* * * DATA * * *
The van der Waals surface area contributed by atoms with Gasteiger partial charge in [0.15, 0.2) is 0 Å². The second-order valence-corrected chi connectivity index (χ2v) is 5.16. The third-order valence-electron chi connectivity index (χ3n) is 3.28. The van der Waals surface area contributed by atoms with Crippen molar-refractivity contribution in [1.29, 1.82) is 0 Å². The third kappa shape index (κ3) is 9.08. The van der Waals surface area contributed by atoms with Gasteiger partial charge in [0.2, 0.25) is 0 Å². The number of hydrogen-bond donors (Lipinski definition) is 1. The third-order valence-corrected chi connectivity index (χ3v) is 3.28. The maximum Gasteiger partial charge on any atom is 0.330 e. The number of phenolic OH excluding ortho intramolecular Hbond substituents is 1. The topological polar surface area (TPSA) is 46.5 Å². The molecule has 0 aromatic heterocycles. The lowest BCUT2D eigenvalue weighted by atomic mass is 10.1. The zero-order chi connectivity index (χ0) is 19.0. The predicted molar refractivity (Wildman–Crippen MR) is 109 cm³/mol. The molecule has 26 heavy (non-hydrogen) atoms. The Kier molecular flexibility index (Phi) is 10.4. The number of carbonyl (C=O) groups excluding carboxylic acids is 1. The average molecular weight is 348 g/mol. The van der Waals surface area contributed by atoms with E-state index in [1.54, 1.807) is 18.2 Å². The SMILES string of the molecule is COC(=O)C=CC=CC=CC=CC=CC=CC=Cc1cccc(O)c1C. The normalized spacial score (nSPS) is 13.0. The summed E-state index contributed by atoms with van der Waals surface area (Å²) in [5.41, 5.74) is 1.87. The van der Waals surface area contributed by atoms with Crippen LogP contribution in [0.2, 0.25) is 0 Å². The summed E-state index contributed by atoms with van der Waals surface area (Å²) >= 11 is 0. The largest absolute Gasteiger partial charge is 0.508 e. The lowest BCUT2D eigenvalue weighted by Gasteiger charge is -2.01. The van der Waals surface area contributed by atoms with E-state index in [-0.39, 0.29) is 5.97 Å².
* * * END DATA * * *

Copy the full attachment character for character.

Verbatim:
The van der Waals surface area contributed by atoms with Gasteiger partial charge in [0.15, 0.2) is 0 Å². The second-order valence-corrected chi connectivity index (χ2v) is 5.16. The third-order valence-electron chi connectivity index (χ3n) is 3.28. The van der Waals surface area contributed by atoms with Crippen molar-refractivity contribution in [1.29, 1.82) is 0 Å². The third kappa shape index (κ3) is 9.08. The van der Waals surface area contributed by atoms with Gasteiger partial charge in [0.2, 0.25) is 0 Å². The number of hydrogen-bond donors (Lipinski definition) is 1. The third-order valence-corrected chi connectivity index (χ3v) is 3.28. The maximum Gasteiger partial charge on any atom is 0.330 e. The number of phenolic OH excluding ortho intramolecular Hbond substituents is 1. The topological polar surface area (TPSA) is 46.5 Å². The molecule has 0 aromatic heterocycles. The lowest BCUT2D eigenvalue weighted by atomic mass is 10.1. The zero-order chi connectivity index (χ0) is 19.0. The predicted molar refractivity (Wildman–Crippen MR) is 109 cm³/mol. The molecule has 26 heavy (non-hydrogen) atoms. The Kier molecular flexibility index (Phi) is 10.4. The number of carbonyl (C=O) groups excluding carboxylic acids is 1. The average molecular weight is 348 g/mol. The van der Waals surface area contributed by atoms with E-state index in [1.54, 1.807) is 18.2 Å². The SMILES string of the molecule is COC(=O)C=CC=CC=CC=CC=CC=CC=Cc1cccc(O)c1C. The normalized spacial score (nSPS) is 13.0. The summed E-state index contributed by atoms with van der Waals surface area (Å²) in [5.41, 5.74) is 1.87. The van der Waals surface area contributed by atoms with Crippen LogP contribution in [0.2, 0.25) is 0 Å². The summed E-state index contributed by atoms with van der Waals surface area (Å²) >= 11 is 0. The largest absolute Gasteiger partial charge is 0.508 e. The lowest BCUT2D eigenvalue weighted by Gasteiger charge is -2.01. The van der Waals surface area contributed by atoms with E-state index in [-0.39, 0.29) is 5.97 Å².